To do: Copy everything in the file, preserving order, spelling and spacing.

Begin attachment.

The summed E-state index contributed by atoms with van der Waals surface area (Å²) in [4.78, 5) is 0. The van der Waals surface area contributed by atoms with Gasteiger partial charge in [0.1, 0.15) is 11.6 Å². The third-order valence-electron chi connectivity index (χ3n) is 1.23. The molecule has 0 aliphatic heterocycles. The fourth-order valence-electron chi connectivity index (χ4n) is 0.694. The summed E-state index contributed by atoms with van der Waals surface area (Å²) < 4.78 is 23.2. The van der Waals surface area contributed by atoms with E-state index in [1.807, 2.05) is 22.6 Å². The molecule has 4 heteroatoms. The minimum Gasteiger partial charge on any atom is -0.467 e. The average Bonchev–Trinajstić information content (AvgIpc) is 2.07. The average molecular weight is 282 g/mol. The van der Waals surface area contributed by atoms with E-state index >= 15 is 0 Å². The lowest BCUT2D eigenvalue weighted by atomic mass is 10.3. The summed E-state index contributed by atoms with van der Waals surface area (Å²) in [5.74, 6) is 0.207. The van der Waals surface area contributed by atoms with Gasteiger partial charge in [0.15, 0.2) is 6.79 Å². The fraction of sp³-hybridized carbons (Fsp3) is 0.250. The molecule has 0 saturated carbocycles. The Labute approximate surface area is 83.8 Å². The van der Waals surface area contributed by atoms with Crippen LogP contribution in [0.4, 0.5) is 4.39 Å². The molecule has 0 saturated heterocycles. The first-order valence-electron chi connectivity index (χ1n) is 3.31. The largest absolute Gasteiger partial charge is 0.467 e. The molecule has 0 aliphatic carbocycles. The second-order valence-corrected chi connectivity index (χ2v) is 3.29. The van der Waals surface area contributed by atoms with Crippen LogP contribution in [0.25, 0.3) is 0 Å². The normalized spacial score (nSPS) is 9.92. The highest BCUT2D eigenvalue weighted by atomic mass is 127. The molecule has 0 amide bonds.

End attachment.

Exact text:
The summed E-state index contributed by atoms with van der Waals surface area (Å²) in [4.78, 5) is 0. The van der Waals surface area contributed by atoms with Gasteiger partial charge in [0.1, 0.15) is 11.6 Å². The third-order valence-electron chi connectivity index (χ3n) is 1.23. The molecule has 0 aliphatic heterocycles. The fourth-order valence-electron chi connectivity index (χ4n) is 0.694. The summed E-state index contributed by atoms with van der Waals surface area (Å²) < 4.78 is 23.2. The van der Waals surface area contributed by atoms with E-state index in [1.807, 2.05) is 22.6 Å². The molecule has 4 heteroatoms. The minimum Gasteiger partial charge on any atom is -0.467 e. The average Bonchev–Trinajstić information content (AvgIpc) is 2.07. The average molecular weight is 282 g/mol. The van der Waals surface area contributed by atoms with E-state index >= 15 is 0 Å². The lowest BCUT2D eigenvalue weighted by atomic mass is 10.3. The summed E-state index contributed by atoms with van der Waals surface area (Å²) in [5.74, 6) is 0.207. The van der Waals surface area contributed by atoms with Gasteiger partial charge in [0.15, 0.2) is 6.79 Å². The fraction of sp³-hybridized carbons (Fsp3) is 0.250. The molecule has 0 saturated carbocycles. The Labute approximate surface area is 83.8 Å². The van der Waals surface area contributed by atoms with Crippen LogP contribution in [0.4, 0.5) is 4.39 Å². The molecule has 0 saturated heterocycles. The first-order valence-electron chi connectivity index (χ1n) is 3.31. The largest absolute Gasteiger partial charge is 0.467 e. The molecule has 0 aliphatic carbocycles. The second-order valence-corrected chi connectivity index (χ2v) is 3.29. The van der Waals surface area contributed by atoms with Crippen LogP contribution in [0.25, 0.3) is 0 Å². The normalized spacial score (nSPS) is 9.92. The highest BCUT2D eigenvalue weighted by atomic mass is 127. The molecule has 0 amide bonds.